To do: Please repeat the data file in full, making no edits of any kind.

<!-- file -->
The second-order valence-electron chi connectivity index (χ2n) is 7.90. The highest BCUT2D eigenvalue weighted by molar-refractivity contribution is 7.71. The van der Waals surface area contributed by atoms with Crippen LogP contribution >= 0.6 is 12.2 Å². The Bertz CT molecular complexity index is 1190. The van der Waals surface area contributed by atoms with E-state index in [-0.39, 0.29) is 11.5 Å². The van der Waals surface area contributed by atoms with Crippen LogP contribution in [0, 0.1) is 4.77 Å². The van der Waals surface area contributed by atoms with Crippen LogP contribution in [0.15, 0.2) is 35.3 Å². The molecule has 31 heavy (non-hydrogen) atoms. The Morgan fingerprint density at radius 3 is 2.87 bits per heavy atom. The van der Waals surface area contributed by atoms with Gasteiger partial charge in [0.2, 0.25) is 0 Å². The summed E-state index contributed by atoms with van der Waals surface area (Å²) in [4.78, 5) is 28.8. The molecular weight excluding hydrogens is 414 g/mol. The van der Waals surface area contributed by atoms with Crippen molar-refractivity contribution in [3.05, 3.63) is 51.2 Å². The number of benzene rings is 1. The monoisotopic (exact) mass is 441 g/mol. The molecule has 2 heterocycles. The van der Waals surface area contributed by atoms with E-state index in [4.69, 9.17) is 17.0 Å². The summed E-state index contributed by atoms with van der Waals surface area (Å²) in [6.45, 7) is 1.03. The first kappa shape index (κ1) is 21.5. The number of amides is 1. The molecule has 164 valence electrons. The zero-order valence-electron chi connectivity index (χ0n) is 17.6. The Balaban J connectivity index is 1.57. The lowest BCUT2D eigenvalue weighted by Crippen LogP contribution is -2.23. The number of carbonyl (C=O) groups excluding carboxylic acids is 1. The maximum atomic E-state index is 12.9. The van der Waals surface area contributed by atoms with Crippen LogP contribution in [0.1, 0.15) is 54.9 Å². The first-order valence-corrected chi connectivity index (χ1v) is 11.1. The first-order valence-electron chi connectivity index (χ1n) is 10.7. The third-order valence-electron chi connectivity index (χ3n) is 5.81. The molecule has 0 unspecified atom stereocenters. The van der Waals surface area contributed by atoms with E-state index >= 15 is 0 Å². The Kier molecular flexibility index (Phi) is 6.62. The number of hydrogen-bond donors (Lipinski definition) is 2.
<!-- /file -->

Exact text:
The second-order valence-electron chi connectivity index (χ2n) is 7.90. The highest BCUT2D eigenvalue weighted by molar-refractivity contribution is 7.71. The van der Waals surface area contributed by atoms with Crippen LogP contribution >= 0.6 is 12.2 Å². The Bertz CT molecular complexity index is 1190. The van der Waals surface area contributed by atoms with E-state index in [-0.39, 0.29) is 11.5 Å². The van der Waals surface area contributed by atoms with Crippen LogP contribution in [0, 0.1) is 4.77 Å². The van der Waals surface area contributed by atoms with Crippen LogP contribution in [0.15, 0.2) is 35.3 Å². The molecule has 31 heavy (non-hydrogen) atoms. The Morgan fingerprint density at radius 3 is 2.87 bits per heavy atom. The van der Waals surface area contributed by atoms with Gasteiger partial charge in [0.2, 0.25) is 0 Å². The summed E-state index contributed by atoms with van der Waals surface area (Å²) in [4.78, 5) is 28.8. The molecular weight excluding hydrogens is 414 g/mol. The van der Waals surface area contributed by atoms with Crippen molar-refractivity contribution in [3.05, 3.63) is 51.2 Å². The number of benzene rings is 1. The monoisotopic (exact) mass is 441 g/mol. The molecule has 2 heterocycles. The van der Waals surface area contributed by atoms with E-state index in [4.69, 9.17) is 17.0 Å². The summed E-state index contributed by atoms with van der Waals surface area (Å²) in [6.45, 7) is 1.03. The first kappa shape index (κ1) is 21.5. The number of amides is 1. The molecule has 164 valence electrons. The zero-order valence-electron chi connectivity index (χ0n) is 17.6. The Balaban J connectivity index is 1.57. The lowest BCUT2D eigenvalue weighted by Crippen LogP contribution is -2.23. The number of carbonyl (C=O) groups excluding carboxylic acids is 1. The maximum atomic E-state index is 12.9. The van der Waals surface area contributed by atoms with Crippen LogP contribution in [0.1, 0.15) is 54.9 Å². The first-order valence-corrected chi connectivity index (χ1v) is 11.1. The first-order valence-electron chi connectivity index (χ1n) is 10.7. The third-order valence-electron chi connectivity index (χ3n) is 5.81. The molecule has 0 unspecified atom stereocenters. The van der Waals surface area contributed by atoms with E-state index >= 15 is 0 Å². The Kier molecular flexibility index (Phi) is 6.62. The number of hydrogen-bond donors (Lipinski definition) is 2.